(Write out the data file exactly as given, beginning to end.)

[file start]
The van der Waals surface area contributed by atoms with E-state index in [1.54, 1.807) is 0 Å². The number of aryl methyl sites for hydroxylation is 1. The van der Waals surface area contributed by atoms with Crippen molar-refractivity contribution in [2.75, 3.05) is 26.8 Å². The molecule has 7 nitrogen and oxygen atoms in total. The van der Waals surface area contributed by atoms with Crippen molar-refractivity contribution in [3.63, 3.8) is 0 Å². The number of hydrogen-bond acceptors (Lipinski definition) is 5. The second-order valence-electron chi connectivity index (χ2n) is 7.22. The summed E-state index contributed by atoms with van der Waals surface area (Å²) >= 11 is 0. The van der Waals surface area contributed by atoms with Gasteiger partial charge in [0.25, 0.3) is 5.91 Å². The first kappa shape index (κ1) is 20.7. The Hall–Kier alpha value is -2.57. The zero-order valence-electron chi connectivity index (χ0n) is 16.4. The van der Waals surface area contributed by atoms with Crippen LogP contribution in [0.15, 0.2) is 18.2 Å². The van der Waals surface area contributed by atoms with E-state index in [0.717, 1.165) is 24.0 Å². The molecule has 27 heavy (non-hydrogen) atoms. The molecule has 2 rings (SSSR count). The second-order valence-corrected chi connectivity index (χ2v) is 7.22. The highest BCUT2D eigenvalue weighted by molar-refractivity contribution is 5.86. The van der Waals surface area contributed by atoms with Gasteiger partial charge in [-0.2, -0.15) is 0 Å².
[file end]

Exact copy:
The van der Waals surface area contributed by atoms with E-state index in [1.54, 1.807) is 0 Å². The number of aryl methyl sites for hydroxylation is 1. The van der Waals surface area contributed by atoms with Crippen molar-refractivity contribution in [2.75, 3.05) is 26.8 Å². The molecule has 7 nitrogen and oxygen atoms in total. The van der Waals surface area contributed by atoms with Crippen molar-refractivity contribution in [3.63, 3.8) is 0 Å². The number of hydrogen-bond acceptors (Lipinski definition) is 5. The second-order valence-electron chi connectivity index (χ2n) is 7.22. The summed E-state index contributed by atoms with van der Waals surface area (Å²) >= 11 is 0. The van der Waals surface area contributed by atoms with Gasteiger partial charge in [0.25, 0.3) is 5.91 Å². The first kappa shape index (κ1) is 20.7. The Hall–Kier alpha value is -2.57. The zero-order valence-electron chi connectivity index (χ0n) is 16.4. The van der Waals surface area contributed by atoms with Crippen LogP contribution in [0.15, 0.2) is 18.2 Å². The van der Waals surface area contributed by atoms with E-state index in [0.717, 1.165) is 24.0 Å². The molecule has 27 heavy (non-hydrogen) atoms. The molecule has 2 rings (SSSR count). The second-order valence-corrected chi connectivity index (χ2v) is 7.22. The highest BCUT2D eigenvalue weighted by molar-refractivity contribution is 5.86. The van der Waals surface area contributed by atoms with Gasteiger partial charge in [-0.2, -0.15) is 0 Å².